alike of student or casual visitor. Whatever technical deficiencies the
learned may discover in it--deficiencies which, as we have seen, he was
never too ignorant to confess or too indolent to let be--the whole
picture is stamped with the character of greatness.

To us there is no strangeness, no surprise, in the originality of the
composition, as there was to its first beholders. To us the easy pose of
the figure standing beside the horse is only a source of enjoyment, and
we feel as it were that there could have been no other possible way of
painting the portrait with any success; that that was the one attitude
in which Captain Orme appeared to any advantage. We recognise in it the
work of a great master without any question as to its place in the
history of painting.

But consider what the effect of it must have been on the painters and
their patrons at the time of its appearance. Northcote describes the
picture as “an effort in composition so new to his barren competitors in
art as must have struck them with dismay; for they dared not venture on
such perilous flights of invention.” That there is little reason to
doubt that Northcote was right in suggesting dismay and timidity as the
prevailing emotions of the other painters may be allowed, if but for one
moment we can blot out from our minds the existence of all English
painting since that time. We can remember the effect produced upon the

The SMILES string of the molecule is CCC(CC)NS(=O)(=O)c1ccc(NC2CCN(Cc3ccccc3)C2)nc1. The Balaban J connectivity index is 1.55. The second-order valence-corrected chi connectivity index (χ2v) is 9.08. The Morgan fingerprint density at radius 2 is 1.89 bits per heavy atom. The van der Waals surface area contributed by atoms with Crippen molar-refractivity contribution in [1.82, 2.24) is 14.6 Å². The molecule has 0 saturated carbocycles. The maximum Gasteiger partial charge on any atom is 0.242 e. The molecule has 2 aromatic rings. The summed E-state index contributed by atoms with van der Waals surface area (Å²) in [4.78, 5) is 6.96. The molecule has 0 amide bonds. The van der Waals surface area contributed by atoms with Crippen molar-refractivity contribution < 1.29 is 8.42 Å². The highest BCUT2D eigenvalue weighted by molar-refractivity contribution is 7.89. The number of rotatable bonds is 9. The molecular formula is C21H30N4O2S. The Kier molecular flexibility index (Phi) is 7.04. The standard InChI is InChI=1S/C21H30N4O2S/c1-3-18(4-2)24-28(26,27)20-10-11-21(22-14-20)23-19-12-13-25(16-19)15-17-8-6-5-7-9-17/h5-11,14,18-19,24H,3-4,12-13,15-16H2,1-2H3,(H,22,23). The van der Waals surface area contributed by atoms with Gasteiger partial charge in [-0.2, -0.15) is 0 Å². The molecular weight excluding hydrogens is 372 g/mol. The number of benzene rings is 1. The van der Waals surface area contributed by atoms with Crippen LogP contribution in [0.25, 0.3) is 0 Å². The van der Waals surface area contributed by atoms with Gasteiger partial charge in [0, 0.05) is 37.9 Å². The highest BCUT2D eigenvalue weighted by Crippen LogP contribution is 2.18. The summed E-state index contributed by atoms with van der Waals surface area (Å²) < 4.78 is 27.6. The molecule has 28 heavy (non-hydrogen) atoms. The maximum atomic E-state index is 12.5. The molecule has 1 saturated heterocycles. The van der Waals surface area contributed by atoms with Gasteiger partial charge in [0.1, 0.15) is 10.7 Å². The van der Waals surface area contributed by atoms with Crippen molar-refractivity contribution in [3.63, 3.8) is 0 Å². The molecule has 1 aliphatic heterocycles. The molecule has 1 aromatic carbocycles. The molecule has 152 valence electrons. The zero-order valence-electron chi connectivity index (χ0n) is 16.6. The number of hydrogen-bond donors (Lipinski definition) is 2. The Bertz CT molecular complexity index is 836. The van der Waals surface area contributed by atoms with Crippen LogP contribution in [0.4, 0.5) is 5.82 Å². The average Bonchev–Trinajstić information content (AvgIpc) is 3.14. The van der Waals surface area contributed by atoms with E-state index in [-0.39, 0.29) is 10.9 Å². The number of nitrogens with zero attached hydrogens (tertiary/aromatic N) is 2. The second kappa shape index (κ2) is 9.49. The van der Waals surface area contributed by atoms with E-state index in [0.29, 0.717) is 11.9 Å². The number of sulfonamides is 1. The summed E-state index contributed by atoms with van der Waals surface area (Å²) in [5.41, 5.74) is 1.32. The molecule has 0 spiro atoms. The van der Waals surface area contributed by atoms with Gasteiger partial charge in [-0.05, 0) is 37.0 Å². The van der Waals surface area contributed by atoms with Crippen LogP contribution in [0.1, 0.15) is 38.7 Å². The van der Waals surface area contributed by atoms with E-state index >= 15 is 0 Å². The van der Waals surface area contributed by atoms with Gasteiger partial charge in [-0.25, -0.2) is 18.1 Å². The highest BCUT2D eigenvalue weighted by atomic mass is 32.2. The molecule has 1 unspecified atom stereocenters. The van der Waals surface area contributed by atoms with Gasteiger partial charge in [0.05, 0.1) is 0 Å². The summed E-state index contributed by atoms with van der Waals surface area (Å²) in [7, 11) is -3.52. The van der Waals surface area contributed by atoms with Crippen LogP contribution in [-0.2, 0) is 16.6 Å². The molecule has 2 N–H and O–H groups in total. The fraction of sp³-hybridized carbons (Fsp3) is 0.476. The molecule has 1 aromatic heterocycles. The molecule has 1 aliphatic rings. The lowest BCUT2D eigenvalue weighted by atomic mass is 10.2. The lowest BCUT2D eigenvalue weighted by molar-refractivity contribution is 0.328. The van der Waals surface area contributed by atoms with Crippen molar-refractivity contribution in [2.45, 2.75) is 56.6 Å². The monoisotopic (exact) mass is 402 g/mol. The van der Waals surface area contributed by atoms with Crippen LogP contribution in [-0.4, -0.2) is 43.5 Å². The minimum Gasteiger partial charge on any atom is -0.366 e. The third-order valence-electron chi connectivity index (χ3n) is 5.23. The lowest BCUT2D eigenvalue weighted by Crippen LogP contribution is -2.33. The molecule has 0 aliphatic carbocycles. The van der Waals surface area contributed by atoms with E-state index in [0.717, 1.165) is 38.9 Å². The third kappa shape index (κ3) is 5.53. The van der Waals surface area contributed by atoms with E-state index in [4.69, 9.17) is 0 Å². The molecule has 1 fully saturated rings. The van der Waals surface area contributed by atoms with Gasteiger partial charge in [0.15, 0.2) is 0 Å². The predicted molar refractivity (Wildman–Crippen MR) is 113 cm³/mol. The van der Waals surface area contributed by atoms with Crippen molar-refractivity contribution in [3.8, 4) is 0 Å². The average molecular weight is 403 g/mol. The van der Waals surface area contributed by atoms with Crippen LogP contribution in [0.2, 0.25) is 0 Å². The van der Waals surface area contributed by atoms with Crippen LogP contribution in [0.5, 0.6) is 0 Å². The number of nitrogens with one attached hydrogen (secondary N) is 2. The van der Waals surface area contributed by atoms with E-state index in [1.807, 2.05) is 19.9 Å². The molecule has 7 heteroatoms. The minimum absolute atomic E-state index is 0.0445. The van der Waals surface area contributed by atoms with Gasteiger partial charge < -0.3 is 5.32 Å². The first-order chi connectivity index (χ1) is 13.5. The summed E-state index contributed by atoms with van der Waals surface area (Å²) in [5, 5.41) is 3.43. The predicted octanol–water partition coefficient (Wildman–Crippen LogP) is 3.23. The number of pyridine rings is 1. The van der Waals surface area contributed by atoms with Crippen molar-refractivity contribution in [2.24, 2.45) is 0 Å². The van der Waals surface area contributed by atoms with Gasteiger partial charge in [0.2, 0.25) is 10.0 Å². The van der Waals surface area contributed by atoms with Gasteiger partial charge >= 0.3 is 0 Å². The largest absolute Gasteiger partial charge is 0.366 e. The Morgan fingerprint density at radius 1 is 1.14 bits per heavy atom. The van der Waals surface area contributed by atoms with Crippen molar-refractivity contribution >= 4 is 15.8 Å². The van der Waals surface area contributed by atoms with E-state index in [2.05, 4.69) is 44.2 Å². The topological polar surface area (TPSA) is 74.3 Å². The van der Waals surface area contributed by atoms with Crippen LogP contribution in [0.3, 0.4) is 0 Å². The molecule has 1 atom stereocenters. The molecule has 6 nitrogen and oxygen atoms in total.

Academicians by the appearance of Whistler; but in those recent days
opinion had been educated to recognise excellencies in painting, and it
was only the novelty and disregard of existing convention that disturbed
them. In 1750 the painters had had no such education, and they felt the
double shock of the revelation of superlative excellence combined with
startling novelty.

Not that Reynolds must be regarded in any sense as a revolutionary. It
would be truer to say that he was a revivalist. We may smile at
Whistler’s naïve “Why drag in Velasquez?” but in the “originality” of
Reynolds’s _Commodore Keppel_ and _Captain Orme_ we see no more than the
fruits of a great mind fertilised by the continuous study of Vandyck and
the Italian masters. In a gallery of the great portraits of the world,
these achievements of Reynolds would fall as naturally into line with
those of the older masters as the regular productions of the
fashionable portrait painters of to-day assimilate with the thousands of
pictures amongst which they are hung upon the walls of the Royal
Academy. One might have said of them as Shakespeare said of the works of

    “_Thy pyramids built up with newer might_
    _To me are nothing novel, nothing strange,_
    _They are but dressings of a former sight._”

With all, or even a few, of the splendid series of male portraits, of
which these two of Captain Orme and Lord Ligonier may be taken as the
beginning, it is impossible to deal in so short a memoir. Among the most
magnificent is that of Mr. Fane and his two guardians, from the Earl of
Westmorland’s collection, which is now in the Metropolitan Museum in New
York. This must have been painted at the best period of Reynolds’s
career, and shows him at the very top of his achievement in the painting
of portraits of men. Not far below it, however, is the _Lord
Heathfield_, which is here reproduced. This was one of the last
portraits he painted, and yet shows little signs of diminishing vigour
in the artist’s mind or hand.

The _Lord Heathfield_ was exhibited in 1788, with sixteen other
portraits, in addition to the _Infant Hercules_, _Muscipula_, and the